The Sound Of Xáos: This is a Greek Odyssey with a 21st century sensibility that proudly delves into a nation’s rich, mysterious musical past to produce an album that flies a defiant banner for a Greek nation battered and bruised by Euro-capitalist austerity.
Xáos is not Nana Mouskouri nor Demis Roussos nor Vangelis. This is no plate smashing bazouki runnings, this is some very deep Greek bizniz that’s been fermenting in the radical musical minds of Nick ‘Dubulah’ Page and his cousin Ahetas Jimi for nigh on ten years. Both are couple of deeply intellectual Greek geezers who I’ve had the pleasure of knowing and reasoning with for more a couple of decades. In fact, I’ve known Nick since the days of the Reggae Philharmonic Orchestra – an ensemble that could well have been a source of inspiration for Soul II Soul- and I’ve followed his moves through Transglobal Underground to more recent projects like the incredibly on point ‘Syriana’ and the Ethio-Reggae experiments of Dub Colossus. Jimi on the other hand is a wild card who moves between the Greek islands and London; he paints, makes microtonal music and is a talented avante garde survivor.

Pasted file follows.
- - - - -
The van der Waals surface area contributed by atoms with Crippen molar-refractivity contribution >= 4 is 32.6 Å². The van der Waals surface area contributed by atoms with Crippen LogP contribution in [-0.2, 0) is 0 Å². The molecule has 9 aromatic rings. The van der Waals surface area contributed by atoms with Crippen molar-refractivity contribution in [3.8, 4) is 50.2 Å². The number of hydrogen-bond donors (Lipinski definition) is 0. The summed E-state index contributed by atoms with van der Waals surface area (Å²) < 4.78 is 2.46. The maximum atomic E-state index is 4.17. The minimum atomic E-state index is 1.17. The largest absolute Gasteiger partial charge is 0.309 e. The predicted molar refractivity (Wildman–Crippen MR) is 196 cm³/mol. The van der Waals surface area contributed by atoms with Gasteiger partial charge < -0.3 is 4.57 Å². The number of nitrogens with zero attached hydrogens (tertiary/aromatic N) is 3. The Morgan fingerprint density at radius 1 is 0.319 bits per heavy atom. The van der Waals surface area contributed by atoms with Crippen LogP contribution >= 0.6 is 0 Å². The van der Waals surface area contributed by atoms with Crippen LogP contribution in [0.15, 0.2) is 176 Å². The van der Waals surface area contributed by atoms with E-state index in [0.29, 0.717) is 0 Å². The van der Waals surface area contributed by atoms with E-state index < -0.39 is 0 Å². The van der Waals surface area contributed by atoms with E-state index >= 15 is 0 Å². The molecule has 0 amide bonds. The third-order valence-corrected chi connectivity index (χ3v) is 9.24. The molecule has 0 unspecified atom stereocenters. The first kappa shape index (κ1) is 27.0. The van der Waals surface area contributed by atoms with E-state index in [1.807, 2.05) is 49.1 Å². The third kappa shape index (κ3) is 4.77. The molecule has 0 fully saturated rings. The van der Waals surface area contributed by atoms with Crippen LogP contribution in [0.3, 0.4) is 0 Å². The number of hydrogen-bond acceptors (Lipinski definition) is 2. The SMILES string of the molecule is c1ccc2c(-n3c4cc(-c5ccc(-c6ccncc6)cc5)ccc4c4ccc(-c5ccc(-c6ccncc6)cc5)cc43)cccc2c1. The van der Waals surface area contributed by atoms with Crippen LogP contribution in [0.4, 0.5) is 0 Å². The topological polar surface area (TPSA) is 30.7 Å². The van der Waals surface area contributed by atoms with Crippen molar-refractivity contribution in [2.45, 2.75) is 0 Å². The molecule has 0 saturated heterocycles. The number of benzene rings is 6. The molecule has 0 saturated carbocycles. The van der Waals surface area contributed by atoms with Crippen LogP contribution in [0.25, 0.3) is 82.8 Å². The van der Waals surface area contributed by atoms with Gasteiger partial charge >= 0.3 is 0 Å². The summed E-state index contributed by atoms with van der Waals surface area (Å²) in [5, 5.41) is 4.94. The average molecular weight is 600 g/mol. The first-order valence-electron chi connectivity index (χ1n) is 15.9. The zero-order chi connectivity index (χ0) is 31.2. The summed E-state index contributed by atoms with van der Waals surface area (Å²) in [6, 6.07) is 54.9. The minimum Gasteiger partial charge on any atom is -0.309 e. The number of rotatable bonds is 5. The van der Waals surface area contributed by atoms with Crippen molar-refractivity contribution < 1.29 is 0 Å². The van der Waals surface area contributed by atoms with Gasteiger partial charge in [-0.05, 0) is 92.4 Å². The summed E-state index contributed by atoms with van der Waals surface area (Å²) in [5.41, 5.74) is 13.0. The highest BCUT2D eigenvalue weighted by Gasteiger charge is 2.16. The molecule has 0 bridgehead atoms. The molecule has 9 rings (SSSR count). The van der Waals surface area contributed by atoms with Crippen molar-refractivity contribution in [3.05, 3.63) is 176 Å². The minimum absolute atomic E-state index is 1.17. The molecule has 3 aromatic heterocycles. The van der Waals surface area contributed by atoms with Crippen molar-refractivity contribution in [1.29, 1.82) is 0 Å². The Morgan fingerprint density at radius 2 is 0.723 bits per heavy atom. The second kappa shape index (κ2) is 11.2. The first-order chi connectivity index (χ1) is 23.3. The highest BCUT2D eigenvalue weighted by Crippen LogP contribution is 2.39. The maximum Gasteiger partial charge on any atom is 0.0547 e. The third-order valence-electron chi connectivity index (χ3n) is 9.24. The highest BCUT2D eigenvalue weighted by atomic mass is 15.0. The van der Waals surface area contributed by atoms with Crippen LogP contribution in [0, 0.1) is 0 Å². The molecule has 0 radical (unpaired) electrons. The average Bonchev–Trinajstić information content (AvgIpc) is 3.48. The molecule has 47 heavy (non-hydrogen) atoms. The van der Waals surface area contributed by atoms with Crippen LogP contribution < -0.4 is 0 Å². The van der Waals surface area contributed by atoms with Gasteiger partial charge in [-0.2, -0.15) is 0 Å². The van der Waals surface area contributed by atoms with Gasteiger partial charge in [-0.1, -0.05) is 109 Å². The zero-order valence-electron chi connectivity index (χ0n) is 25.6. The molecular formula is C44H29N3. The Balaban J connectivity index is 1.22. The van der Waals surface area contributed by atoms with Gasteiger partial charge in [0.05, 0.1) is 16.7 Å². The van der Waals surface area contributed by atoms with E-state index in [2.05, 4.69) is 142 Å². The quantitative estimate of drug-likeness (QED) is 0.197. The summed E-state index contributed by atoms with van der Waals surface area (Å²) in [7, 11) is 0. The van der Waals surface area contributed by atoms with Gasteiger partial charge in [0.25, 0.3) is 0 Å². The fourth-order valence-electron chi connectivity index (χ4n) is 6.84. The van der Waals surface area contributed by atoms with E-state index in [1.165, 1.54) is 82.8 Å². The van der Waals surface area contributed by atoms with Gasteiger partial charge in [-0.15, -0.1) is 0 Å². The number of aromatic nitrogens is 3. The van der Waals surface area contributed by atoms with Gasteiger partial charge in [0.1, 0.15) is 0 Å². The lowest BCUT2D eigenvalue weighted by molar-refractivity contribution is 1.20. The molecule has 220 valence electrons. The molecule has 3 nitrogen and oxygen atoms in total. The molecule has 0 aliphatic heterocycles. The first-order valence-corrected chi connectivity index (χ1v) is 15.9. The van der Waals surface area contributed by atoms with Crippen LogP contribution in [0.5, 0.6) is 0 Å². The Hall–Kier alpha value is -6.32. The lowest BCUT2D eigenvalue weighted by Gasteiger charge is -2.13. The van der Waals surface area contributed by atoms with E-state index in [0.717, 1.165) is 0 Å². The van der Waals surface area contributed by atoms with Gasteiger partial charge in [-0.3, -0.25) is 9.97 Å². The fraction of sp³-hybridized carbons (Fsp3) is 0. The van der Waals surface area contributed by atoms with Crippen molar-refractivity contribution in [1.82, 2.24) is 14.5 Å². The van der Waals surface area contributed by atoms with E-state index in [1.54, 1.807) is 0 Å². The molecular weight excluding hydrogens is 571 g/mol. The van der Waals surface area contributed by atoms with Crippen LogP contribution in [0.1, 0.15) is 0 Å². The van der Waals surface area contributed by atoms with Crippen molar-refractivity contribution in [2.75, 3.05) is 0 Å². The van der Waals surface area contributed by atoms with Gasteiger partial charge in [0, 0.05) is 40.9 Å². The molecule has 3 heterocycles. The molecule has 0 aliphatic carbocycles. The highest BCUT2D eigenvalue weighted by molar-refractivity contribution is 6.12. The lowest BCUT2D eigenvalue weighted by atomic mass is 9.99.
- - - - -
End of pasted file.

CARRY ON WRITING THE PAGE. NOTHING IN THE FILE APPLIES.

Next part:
‘Xáos’ is pure ancient to future. From the opening salvo of ‘Pontos Blues’ we are immersed in sounds and evasive melodies that span the northern most part of Greece, the island of Crete, Pontos by the Black Sea, Thrace, Ipiros and the Peloponnese. Along with Ahetas’ analogue synths (Arp 2600), keys and programming and Dubulah’s de-tuned Dobro guitar we are treated an array of ancient instrumentation that emerge through a haze of time. There a timeless Nay flutes, Bul Bul double pipes, the haunting Gaida (bagpipes), Clarino and the exquisite Pontic lyra. There’s a junk drum kit and various frame drums plus there’s an amazing bassist – Georgios Kalaitzoglou – who plays, according to Nick, “high harmonics in the style of Byzantine singing, quarter tones and all!” Head straight to track 9!
Personally, I play this album loud and whoever I’ve played it to ‘Xáos’ has generated the warmest of responses. I have huge respect for these musicians, who despite the odds and initial lack of interest from the powers that be, for pulling off this politically timely and deeply resonant artistic project. They’ve already notched up 5 stars in the Guardian, one of an impressive stack of adulatory reviews, and right now, I would love to hear the full Xáos ensemble, in all it’s Grecian glory, in a church or an equally appropriate acoustic setting.